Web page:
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A New Spin on Wedding Favors

Copyright © 2017 by Davis Multimedia, Int'l. All Rights Reserved.
As Printed in July 2007, Volume 33, No. 1 of The Engravers Journal
Lasered and sublimated mini "flip-flops” underscore the couple’s
Hawaiian wedding theme.

   You never know where that next order will come from. One day when I had a few extra minutes, I made a courtesy phone call to the purchasing agent of a long-time customer just to say “Hello.” It was shortly after Christmas, and she began reminiscing about the “Santa on the beach” gifts that we sent to our valued customers. Then she mentioned that she was getting married in June and having a beach-themed wedding. The conversation quickly led to her asking if I could make wedding favors using this beach theme. Just like that our company, G.L.G. ART Custom Engraving, had a new client.
   This wasn’t just another order, however. We do mostly industrial engraving and sometimes having “art” in the company name can have a negative connotation for potential customers. On the other hand, sometimes retail customers pick us out of the phone book just because “art” is in the name. We often joke about this around the shop. When we’re faced with a challenging and creative project like the one mentioned above, we get an opportunity to wear our “art” hats.
   The bride-to-be mentioned she would like to incorporate flip-flops and Hawaiian sun dresses and shirts into the wedding favors and center pieces. We kicked around several possibilities and discussed using flip-flops in a variety of concepts, from engraving something on regular engraving stock to sublimating coasters. Terry, our new customer, wanted 175 favors, one for each person attending the reception, so we knew the favors must be reasonably priced.

Tabletop favors included these laser-cut miniature Hawaiian islands.

   I kept envisioning a pair of miniature flip-flops, so I sat down at a computer, opened CorelDRAW and sketched the outline of a flip-flop. The appropriate substrate for this idea was still eluding me, so I rummaged through our sublimation supplies and spotted a mouse pad. Now there’s a material that has some flip-flop potential. I quickly created a sublimation file of the drawing, printed it onto the mouse pad and used a pair of scissors to cut out the shape. I lasered a clear, three-pronged strap, attached it to the cutout shape and this became our prototype, which we sent for Terry’s approval.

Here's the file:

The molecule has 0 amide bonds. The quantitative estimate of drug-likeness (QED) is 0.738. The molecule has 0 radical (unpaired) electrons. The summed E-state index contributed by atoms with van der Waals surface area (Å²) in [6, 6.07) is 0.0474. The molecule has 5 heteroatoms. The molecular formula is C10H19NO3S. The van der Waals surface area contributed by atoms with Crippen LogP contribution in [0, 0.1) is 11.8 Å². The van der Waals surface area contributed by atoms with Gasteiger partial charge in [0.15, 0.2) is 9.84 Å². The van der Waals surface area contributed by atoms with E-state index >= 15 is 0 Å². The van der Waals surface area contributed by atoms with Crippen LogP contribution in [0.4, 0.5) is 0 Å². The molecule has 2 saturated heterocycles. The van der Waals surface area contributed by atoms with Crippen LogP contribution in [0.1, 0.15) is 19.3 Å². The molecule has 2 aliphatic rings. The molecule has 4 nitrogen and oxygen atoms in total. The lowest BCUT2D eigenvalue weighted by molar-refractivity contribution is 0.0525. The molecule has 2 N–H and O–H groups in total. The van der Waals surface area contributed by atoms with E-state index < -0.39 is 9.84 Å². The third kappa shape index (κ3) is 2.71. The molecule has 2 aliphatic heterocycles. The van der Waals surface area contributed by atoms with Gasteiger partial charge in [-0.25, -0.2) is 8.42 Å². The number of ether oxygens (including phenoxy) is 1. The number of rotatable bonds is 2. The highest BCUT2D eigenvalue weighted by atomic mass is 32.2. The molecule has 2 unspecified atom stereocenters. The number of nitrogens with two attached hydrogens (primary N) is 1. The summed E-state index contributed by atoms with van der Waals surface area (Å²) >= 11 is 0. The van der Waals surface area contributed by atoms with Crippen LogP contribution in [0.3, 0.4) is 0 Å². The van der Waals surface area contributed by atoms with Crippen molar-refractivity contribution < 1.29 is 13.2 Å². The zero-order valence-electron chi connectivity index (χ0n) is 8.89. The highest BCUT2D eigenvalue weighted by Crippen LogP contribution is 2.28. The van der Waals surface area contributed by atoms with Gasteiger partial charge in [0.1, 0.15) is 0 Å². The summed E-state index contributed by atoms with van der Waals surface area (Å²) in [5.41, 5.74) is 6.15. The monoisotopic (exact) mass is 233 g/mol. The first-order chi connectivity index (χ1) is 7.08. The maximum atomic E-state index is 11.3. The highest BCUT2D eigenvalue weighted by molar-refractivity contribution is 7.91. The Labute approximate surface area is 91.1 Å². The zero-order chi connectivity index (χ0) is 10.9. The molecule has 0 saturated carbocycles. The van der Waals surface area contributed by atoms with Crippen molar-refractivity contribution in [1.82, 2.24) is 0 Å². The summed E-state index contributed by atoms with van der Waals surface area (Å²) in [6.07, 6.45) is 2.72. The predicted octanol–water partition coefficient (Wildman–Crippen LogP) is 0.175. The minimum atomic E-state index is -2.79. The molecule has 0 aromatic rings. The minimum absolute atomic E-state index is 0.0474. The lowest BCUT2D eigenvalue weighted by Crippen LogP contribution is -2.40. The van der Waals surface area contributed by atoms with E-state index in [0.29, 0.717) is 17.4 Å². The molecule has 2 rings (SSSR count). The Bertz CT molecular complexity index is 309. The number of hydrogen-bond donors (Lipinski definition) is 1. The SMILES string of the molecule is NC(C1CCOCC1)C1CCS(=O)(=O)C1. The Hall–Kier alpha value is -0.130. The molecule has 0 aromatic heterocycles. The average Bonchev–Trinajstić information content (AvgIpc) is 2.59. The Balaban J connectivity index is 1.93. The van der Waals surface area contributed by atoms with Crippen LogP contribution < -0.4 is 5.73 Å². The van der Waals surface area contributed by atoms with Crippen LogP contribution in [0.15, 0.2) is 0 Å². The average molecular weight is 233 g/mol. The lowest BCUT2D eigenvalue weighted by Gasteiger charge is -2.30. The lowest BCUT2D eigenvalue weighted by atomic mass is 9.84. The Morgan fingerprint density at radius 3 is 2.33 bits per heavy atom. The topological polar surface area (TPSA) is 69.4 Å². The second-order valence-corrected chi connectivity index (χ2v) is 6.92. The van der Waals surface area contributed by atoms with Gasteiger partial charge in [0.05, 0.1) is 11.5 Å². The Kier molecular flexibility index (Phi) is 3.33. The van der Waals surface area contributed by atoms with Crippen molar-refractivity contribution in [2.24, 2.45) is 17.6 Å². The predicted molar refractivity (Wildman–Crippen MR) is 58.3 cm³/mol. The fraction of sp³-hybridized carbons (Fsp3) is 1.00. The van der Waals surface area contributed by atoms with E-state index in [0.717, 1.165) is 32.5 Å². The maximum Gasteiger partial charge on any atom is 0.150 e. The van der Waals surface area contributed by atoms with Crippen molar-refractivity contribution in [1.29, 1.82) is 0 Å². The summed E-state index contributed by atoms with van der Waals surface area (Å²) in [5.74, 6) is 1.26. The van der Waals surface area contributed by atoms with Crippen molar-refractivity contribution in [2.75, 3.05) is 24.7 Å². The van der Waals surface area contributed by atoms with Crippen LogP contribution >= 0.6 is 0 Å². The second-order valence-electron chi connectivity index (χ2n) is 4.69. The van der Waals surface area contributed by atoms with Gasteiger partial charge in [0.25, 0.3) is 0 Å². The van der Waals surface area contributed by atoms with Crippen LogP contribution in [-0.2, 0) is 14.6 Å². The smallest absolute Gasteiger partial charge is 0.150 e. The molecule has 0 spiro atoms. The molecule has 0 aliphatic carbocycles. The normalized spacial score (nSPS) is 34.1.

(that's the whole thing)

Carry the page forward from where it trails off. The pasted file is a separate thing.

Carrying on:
She was thrilled with the results and, after some discussion, we worked out the details of the project, established a price and the order was virtually solidified. The dictionary defines “virtual” as follows: being something in effect even if not in reality or not conforming to the generally accepted definition of the term. (Encarta® World English Dictionary© & (P) 1998-2004 Microsoft Corporation. All rights reserved.) The order was virtual because in addition to the flip-flop favors, there were still fifteen centerpieces to be designed and priced and, of course, a written proposal and quote to be completed and signed by the customer. This did occur over the next few days and the order did become reality, which then led to the often repeated phrase, “How am I going to do this?”
   During our preliminary discussions, Terry said she wanted the flip-flops to be magnetic. I was disappointed with this decision because I had fallen in love with the texture on the underside of the mouse pad, which I thought simulated an actual flip-flop (Fig. 1). But believing the motto that the customer is always right, we included the magnets in the project. Now that all of the parameters were defined, we were ready to begin mass production of the job.

Figure 1: The realistic tread on the mouse pad bottom.

   The entire project was designed and produced using CorelDRAW. I wanted the flip-flops to be variegated in color and to have various color patterns so I used two rectangles, one at each end of the sketched outline, which I filled with different colors. The Blend command in CorelDRAW created a color variation across the area between the two rectangles. I then used the Power-clip command to place the color pattern inside the flip-flop shape and, lastly, added the couple’s names and wedding date to the design. After creating several different color combinations this way, we then produced the second flip-flop in the pair by mirroring the original image using the Mirror command in CorelDRAW. Once all the pairs of flip-flops were produced and filled with the various color combinations, we spaced out several pairs on the sublimation sheet over an area equal to one mouse pad and began printing (Fig. 2).